Some kids went back to school this week and evidently most everyone else stayed home this weekend. Traditionally August has usually had a hit out of the gate and maybe a steady flow of business as folks caught up on some of their late summer favorites. But these are still not entirely traditional times, and studios are just not delivering much at the moment to put butts in seats. Maybe everyone is at home on their couches watching Prey on Hulu. Whatever the case may be, a whole bunch of new movies opened, not all of them cracked the top 10, and the No. 1 film earned the lowest in this part of August in over 20 years.
Bullet Train did lead the way once again, but only with $13.4 million. How low is that? Bypassing the shutdown year of 2020, we have not seen a No. 1 in the first half of August that low since Paul Verhoeven’s Hollow Man led for a second week in August 2000 with $13 million. Before that, it was Saving Private Ryan’s fourth week atop the charts in 1998 with $13.1 million. Now some believe there is hope that David Leitch’s film can still reach $100 million, so let’s examine. After 10 days it has made $54.3 million. That puts it firmly between the grosses of Tropic Thunder and Collateral, which made $110 & $101 million, respectively. Hope springs eternal. However, both of those films grossed over $16 million in their second week after openings of $25.8 & $24.7 million. So these tracks are not in alignment.
As stated in last week’s column, Sony wanted a number around $18 million if the film had the bare minimum of hope to cross nine digits. Tropic Thunder and Collateral each had solid word-of-mouth and drops between 34-38% in their second and third weekends. This weekend, Bullet Train barely bested their third weekends of $11.5 & $10.1 million. Last week we also compared the Brad Pitt numbers to The Dukes of Hazzard feature, which ended up with just over $80 million. This week, Bullet Train fell behind even that film’s pace. Hazzard had $57.4 million after 10 days and a $13 million second weekend. Even with a lackluster marketplace on the horizon, those numbers are still going to fall, even if it sticks around in the top five until mid-September. Not even Sony thought that Bullet Train would be in a horserace with Where The Crawdads Sing to the finish line. The latter, which scored 34% on the Tomatometer, is up to over $72 million and is slated to finish its run around $80 million. If Bullet Train keeps its total above $6 million next week its estimate will likely go up.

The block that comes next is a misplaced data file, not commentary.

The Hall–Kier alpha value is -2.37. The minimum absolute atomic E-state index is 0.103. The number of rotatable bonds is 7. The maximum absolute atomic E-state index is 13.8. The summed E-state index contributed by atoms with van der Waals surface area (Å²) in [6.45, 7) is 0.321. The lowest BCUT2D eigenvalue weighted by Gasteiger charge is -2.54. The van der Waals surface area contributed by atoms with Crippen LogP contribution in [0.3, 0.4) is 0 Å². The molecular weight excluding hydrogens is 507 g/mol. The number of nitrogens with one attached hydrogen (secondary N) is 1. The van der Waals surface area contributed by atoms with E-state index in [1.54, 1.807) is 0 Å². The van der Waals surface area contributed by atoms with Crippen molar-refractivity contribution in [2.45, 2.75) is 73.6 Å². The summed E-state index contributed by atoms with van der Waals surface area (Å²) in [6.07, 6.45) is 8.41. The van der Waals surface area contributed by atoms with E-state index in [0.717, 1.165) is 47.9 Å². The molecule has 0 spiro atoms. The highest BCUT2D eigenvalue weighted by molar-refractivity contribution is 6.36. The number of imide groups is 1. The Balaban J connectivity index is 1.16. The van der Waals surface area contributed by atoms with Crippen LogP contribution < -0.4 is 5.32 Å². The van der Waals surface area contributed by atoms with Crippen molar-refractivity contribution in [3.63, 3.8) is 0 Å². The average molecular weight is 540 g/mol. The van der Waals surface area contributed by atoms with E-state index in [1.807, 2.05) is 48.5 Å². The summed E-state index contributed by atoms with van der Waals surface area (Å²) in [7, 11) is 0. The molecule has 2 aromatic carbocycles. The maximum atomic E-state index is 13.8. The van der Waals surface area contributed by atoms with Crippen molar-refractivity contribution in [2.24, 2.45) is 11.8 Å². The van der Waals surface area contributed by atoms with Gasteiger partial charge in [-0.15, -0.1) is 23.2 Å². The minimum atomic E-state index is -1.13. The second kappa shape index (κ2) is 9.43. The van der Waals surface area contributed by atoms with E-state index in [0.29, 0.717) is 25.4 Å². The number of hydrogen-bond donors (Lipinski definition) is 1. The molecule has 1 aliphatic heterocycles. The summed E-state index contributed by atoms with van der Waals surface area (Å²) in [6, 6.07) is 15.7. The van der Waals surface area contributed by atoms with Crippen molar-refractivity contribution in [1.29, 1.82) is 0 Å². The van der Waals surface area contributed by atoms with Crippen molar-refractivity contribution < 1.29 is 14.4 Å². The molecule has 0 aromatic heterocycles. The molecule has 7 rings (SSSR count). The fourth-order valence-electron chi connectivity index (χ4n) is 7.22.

Just about any of the new films released this week could go under this category but the title goes to the Diane Keaton-led Mack & Rita. Released in 2,000 theaters, the film grossed a paltry $1.09 million for a per-theater-average of just $567. That is the second-worst PTA of 2022 for a film released in over 2,000 venues, behind Studio 666 ($668) and ahead of only The King’s Daughter ($334). The film scored a 26% with critics but an even worse “D+” with moviegoers surveyed through Cinemascore. Only 10 other films have received lower than a “C-“ since 2018, and this is the second “D+” of 2022 after Alex Garland’s Men received one in May.
Checking in on a couple of those films moviegoers may still want to catch up with, we have Jordan Peele’s Nope, which crossed the $100 million mark during the week. Another $5.3 million this weekend brings its total up to $107.5 million. That is a bit of positive news as we have been comparing its numbers to that of Luc Besson’s Lucy, and this week Nope finally began to take the lead, as the two films’ 24-day numbers are closely aligned, but Lucy made only $3.4 million in its fourth weekend, suggesting Nope’s numbers could come closer to $130 million when all is done. DC League of Super Pets right now is looking at somewhere above Monster House-type numbers with $7.17 million this weekend and a total of $58.2 million. That’s a little over a million ahead of House’s third weekend and 17-day haul, upping League’s final estimates from last week up a full $10 million to $75-80 million (which is still well below its $90 million budget).